Ten Timid Ghosts by Jennifer O’Connell

Ten Timid Ghosts by Jennifer O’Connell

Every October, I pull out the Halloween-related books I’ve collected over the past few years.  One of the first such books I purchased was Ten Timid Ghosts, written and illustrated by Jennifer O’Connell.  It tells the story of a witch who moves into a house haunted by ghosts.  She uses different disguises and objects to scare them away one at a time, all of which are relevant to Halloween.  Though I try to rotate through all my Halloween books during the month, Ten Timid Ghosts seems to be the favorite among my students.  I have to agree with them; there is a lot to love about this book!
  • The words are just asking to be set to a tune and sung.  As a music therapist, I incorporate music into each activity I use with my students, and books are no exception.  The short length of each sentence and rhyme scheme make this book melodic in nature, which means coming up with a simple tune is a piece of cake. 
  • The illustrations are interesting, colorful, and full of detail.  They keep my students’ attention, and are perfect for object identification.  The ghosts are "hiding" all over the page, so finding them is a fun challenge.
  • The book counts down from ten as each ghost flies away, which addresses counting and number skills.
  • The ages for which this book is appropriate range widely.  The suggested reading level is ages 4-8, but I’ve used this book when working with children both younger and older who have enjoyed it.

Ten Timid Ghosts is a fun story that children don’t mind hearing again and again.  The language is simple, and it presents a great opportunity for reading sight words.  I have no doubt that I’ll be reading this with my little ones all the way up to October 31st!

Halloween Fun with Books and Music


Halloween can be a great time to explore scary things and make-believe. There are some terrific resources out there to help kids enjoy different aspects of the holiday… besides candy!

We love the book The Little Old Lady Who Was Not Afraid of Anything by Linda Williams. It has wonderful sound effects and movement opportunities right in the book. It’s about a little old lady who goes for a walk in the woods. On her way back she meets various items such as two shoes, a pair of pants, and so on until she meets a pumpkin head that says “BOO!” Jenny added a little singing refrain: “You can’t scare me, you can’t scare me. You can’t scare me, so let me be” each time a different object shows up in her path. Young kids love singing the refrain and making the sounds each time an object is mentioned.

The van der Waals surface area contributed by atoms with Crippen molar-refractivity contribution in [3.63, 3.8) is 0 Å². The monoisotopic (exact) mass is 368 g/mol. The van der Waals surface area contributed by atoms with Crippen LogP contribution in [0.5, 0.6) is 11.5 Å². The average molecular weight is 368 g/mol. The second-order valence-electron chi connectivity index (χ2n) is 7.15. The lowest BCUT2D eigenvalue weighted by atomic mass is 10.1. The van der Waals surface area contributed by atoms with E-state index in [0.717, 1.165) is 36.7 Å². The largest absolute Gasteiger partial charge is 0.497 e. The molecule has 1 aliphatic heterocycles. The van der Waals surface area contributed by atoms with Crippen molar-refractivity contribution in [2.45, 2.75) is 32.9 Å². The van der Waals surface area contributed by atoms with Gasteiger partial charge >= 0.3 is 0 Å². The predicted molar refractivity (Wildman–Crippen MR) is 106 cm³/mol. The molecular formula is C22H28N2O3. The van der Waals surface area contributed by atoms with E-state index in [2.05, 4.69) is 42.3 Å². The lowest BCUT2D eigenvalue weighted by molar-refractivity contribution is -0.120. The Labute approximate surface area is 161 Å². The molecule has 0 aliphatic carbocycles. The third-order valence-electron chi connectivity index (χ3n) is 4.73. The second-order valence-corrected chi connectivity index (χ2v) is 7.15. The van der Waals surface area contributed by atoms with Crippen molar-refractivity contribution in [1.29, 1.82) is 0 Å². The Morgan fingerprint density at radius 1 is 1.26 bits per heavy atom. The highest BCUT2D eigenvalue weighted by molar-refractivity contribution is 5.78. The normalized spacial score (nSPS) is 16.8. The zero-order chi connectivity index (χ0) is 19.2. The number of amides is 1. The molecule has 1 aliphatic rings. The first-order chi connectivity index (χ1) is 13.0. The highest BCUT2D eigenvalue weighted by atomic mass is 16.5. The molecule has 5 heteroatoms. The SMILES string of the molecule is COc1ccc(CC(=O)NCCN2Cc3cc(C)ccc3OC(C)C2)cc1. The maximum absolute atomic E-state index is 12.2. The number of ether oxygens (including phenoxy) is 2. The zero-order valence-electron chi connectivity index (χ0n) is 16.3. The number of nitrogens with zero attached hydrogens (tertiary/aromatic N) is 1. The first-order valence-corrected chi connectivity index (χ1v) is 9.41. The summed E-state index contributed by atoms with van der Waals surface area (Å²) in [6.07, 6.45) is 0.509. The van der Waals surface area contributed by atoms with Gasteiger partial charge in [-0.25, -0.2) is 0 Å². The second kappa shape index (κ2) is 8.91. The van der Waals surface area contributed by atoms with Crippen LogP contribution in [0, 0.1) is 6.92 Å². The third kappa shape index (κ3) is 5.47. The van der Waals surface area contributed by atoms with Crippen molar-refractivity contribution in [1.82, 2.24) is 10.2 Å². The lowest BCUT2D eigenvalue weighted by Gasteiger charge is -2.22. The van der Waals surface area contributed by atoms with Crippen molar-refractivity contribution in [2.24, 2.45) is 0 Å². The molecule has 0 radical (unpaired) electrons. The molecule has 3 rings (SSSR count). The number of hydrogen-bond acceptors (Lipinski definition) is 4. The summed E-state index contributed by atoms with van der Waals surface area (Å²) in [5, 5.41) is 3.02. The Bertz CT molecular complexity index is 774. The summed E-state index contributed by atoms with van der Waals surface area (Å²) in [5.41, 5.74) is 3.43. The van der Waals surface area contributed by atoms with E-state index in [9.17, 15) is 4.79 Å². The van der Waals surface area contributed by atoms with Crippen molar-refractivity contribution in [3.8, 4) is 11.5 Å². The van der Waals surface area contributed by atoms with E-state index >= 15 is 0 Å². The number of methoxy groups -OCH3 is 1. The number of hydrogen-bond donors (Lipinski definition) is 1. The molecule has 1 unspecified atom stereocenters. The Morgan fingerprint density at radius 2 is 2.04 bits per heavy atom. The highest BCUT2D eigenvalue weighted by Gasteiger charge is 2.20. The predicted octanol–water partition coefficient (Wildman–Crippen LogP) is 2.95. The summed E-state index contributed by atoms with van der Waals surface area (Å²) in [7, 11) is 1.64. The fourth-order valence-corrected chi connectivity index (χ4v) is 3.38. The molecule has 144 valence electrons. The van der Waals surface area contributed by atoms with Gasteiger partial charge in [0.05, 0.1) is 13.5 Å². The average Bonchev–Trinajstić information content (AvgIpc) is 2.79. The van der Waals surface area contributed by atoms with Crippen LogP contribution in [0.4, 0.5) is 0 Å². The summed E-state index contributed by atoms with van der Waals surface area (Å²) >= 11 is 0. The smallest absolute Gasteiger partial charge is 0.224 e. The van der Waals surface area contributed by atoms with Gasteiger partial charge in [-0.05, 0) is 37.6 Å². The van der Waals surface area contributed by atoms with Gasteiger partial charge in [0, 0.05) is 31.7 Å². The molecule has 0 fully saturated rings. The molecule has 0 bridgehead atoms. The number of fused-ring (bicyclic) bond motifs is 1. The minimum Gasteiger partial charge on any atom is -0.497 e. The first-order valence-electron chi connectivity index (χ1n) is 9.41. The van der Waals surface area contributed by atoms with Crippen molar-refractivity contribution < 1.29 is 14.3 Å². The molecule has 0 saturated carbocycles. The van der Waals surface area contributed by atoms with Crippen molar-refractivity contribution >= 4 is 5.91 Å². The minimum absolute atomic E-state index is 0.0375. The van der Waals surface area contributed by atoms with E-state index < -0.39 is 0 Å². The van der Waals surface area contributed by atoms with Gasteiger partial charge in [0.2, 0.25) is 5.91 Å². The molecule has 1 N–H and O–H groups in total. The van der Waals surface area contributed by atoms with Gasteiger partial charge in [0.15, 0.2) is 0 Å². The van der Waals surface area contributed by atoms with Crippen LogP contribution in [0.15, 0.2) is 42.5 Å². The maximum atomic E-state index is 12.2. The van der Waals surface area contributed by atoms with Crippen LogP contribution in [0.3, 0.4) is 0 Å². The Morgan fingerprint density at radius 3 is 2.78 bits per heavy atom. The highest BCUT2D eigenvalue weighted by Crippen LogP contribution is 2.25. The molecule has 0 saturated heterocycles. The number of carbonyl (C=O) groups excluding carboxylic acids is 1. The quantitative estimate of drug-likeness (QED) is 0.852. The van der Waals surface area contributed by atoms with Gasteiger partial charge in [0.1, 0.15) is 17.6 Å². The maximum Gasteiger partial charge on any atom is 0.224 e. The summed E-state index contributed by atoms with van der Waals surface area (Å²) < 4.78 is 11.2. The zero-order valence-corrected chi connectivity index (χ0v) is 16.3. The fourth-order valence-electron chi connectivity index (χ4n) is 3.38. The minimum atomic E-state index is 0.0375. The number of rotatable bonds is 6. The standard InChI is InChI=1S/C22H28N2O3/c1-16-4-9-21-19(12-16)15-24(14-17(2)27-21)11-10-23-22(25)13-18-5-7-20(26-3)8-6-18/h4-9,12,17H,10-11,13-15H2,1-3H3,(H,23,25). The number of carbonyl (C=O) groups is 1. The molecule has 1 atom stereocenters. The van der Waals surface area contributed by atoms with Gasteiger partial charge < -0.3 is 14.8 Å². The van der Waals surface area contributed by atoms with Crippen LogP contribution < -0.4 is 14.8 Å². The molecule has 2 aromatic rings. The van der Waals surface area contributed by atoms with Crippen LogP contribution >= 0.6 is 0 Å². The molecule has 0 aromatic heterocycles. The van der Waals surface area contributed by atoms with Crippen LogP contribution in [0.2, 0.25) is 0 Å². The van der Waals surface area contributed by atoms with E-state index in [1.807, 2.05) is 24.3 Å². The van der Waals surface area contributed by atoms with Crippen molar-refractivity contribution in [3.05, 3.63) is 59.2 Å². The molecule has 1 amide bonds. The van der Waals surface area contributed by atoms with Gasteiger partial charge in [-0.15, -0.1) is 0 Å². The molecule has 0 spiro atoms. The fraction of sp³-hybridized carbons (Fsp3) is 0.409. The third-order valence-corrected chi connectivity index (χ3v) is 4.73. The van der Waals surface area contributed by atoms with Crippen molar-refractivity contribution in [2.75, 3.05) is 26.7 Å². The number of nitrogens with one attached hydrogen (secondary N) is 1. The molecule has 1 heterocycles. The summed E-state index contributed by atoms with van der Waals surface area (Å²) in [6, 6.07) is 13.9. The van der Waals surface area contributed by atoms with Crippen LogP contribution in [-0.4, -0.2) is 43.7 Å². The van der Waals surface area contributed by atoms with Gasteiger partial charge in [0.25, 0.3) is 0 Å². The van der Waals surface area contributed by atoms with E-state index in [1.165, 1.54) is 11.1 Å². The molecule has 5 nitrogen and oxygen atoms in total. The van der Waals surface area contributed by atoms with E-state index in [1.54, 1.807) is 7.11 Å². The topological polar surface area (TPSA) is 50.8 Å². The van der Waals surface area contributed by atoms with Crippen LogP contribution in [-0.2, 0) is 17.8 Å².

The weeks leading up to Halloween are often a time when kids explore the concept of fear. There can be a certain thrill from being creeped out or scared by a story. A great book with lots of scary and fun poems and stories is Scared Silly by Marc Brown, author of the famous “Arthur” series.

Another activity kids do is to make up their own songs. They can use an existing melody or create their own. David worked with some 4th grade students who created scary lyrics and made up their own melody around Halloween one year. Their song is called This Holiday is Halloween and we recorded it on our Friends CD. It begins:

When the sky is dark and the moon is bright
Goblins dance by firelight
Wolves are howling in the night
Witches flying into sight

One of our favorite Halloween stories of all time is The Hallo-wiener by Dav Pilkey. It’s an endearing and funny story about a dachshund who gets teased for looking like a hot dog, but he saves the day in the end. This book pairs nicely Jenny’s song Hey, Hey, it’s Halloween.  It’s a fill-in-the-blank song, which gives kids an opportunity to give their costume ideas:

Hey, hey it’s Halloween!
There’s many different costumes to be seen
I’m gonna be a __________, isn’t that neat
And I’ve got a __________, to make it complete.

Two of a Kind wishes you a fun and safe Halloween!
Jenny and David Heitler-Klevans, Two of a Kind

Working with Struggling Readers: Back to Basics

September, October, November… where does the time go?
We have such limited time with our students. Determining the children’s reading levels and recognizing their specific difficulties are the first keys to helping them.

As a Title 1 Aide, I work with children that are struggling. While working with children in our first grade reading program,  we decided to get back to basics. This week we had the children say the sounds of the alphabet, and then as the week progressed they sang the sounds to the tune of the Alphabet Song. This way we learn which sounds to focus on and how build our lessons plans from there.

Our lesson plans consisted of an Alphabet Animal Coloring Page from Songs For Teaching®. We then used picture cards starting with each letter, saying the word on the picture card, then  breaking it down by phonemic sounds. We reinforced this exercise with a Rhyming Word Match. This allows us to practice oral language skills and improve phonological awareness with our students.

Every day we read a Nursery Rhyme to help reinforce sound patterns, tempo and to build fluency. It’s so cute when the children come back and recite the rhyme from the previous week.
They do remember! 

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